Mental Health Stigmas

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result in a positive difference in the participant’s behavior. Another way that the stigmas on mental illness can be reduced is by using Acceptance and Commitment Therapy (ACT).
ACT is supposed to promote change in someone’s response to mental illness and influence them to accept those diagnosed with illnesses (Kenny & Bizumic, 2016, p. 179). ACT seemed to be much like the Open Doors Program done by Gaebel, Baumann, and Phil (2003), discussed in their study on stigmas within mental illness. Both studies acknowledge the desire for distance from mental illness as well as the fear of people with mental illness. The only difference is Gaebel et al. (2003) focused on the point of view of the people with mental illnesses, whereas, Kenny and Bizumic
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One intervention focuses on limiting social distance desired in our society towards mental illness, and the other intervention is more of an information based tactic in order for people to see that those with mental illness can be “normal” and seemingly function. When used in conjunction with each other, these interventions will inform people about mental illness and begin to end the unnecessary fear of these illnesses and the people who are plagued by them. The two-prong approach is both innovated and cost-effective. The only thing needed is a researcher who is dedicated to the cause and has time to perform the interventions. Sadly, the study may not be time efficient, the studies could take anywhere from 2-4 hours and should probably be replicated through multiple universities as well as semesters. Researchers will also have to notify students that there will be a follow-up after the initial study to see if the results were conclusive to the hypothesis. This two-prong approach would most likely be the most effective way to reduce and discuss the stigmas surrounding mental …show more content…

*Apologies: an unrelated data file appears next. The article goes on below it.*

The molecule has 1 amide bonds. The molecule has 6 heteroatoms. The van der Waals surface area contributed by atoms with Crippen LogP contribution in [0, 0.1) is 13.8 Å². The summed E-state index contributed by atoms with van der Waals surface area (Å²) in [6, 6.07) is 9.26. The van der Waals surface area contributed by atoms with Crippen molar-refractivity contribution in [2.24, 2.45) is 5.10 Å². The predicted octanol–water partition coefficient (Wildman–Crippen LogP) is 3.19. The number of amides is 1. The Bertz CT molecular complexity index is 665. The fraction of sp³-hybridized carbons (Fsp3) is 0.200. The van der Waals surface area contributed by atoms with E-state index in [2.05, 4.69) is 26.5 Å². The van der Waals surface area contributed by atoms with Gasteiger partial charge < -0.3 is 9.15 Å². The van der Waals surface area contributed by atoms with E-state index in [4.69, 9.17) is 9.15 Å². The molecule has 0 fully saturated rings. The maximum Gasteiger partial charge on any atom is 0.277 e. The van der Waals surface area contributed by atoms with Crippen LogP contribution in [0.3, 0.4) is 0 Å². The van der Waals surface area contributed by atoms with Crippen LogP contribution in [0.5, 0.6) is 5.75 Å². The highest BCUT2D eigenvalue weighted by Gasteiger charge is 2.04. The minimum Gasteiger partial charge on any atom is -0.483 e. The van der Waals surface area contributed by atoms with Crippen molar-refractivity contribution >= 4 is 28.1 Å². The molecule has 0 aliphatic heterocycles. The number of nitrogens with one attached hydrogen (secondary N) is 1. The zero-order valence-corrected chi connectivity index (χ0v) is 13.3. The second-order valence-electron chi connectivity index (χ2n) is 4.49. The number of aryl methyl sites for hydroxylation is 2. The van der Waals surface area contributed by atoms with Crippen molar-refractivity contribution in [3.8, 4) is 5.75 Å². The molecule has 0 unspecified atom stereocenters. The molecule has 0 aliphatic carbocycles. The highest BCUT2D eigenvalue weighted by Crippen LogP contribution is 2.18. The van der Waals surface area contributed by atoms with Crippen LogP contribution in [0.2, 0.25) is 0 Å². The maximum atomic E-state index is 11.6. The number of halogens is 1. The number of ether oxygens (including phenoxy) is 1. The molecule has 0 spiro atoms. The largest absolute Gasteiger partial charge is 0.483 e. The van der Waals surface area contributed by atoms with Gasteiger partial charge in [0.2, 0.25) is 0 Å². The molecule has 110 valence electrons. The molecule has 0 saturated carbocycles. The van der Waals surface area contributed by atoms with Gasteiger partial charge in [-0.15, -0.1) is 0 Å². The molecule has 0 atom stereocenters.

People diagnosed with a mental illness should not feel isolated, scared, or worse about their condition because our society has not been properly exposed to mental illness or educated about it. People with mental illnesses are hard on themselves already; some of these people have a lot to cope with already, and society does not need to make matters worse. It is unfortunate that a vast majority of the population who have been diagnosed with a mental illness are going untreated because of the negative attitudes of the society (Link, Phelan, Bresnahan, Stueve, & Pescosolido, 1999, p. 1328). It takes courage to realize that you have a problem and to be willing to go and get help; these people do not need to feel embarrassed or discouraged from seeking the assistance that they need because of the negativity that surrounds them. Recoveries will not be made if people are avoiding treatment (Yanos et al., 2015, p. 172). These interventions when combined are inexpensive, easy to conduct, and also proven to be useful. It would help a great number of those in our communities if changes were conducted and people were better informed. If society is better trained using these intervention methods, more people will see that mental illness is nothing to be afraid of and instead something that needs to be supported. As a result, stigmatization will be reduced, and the world will become a better place

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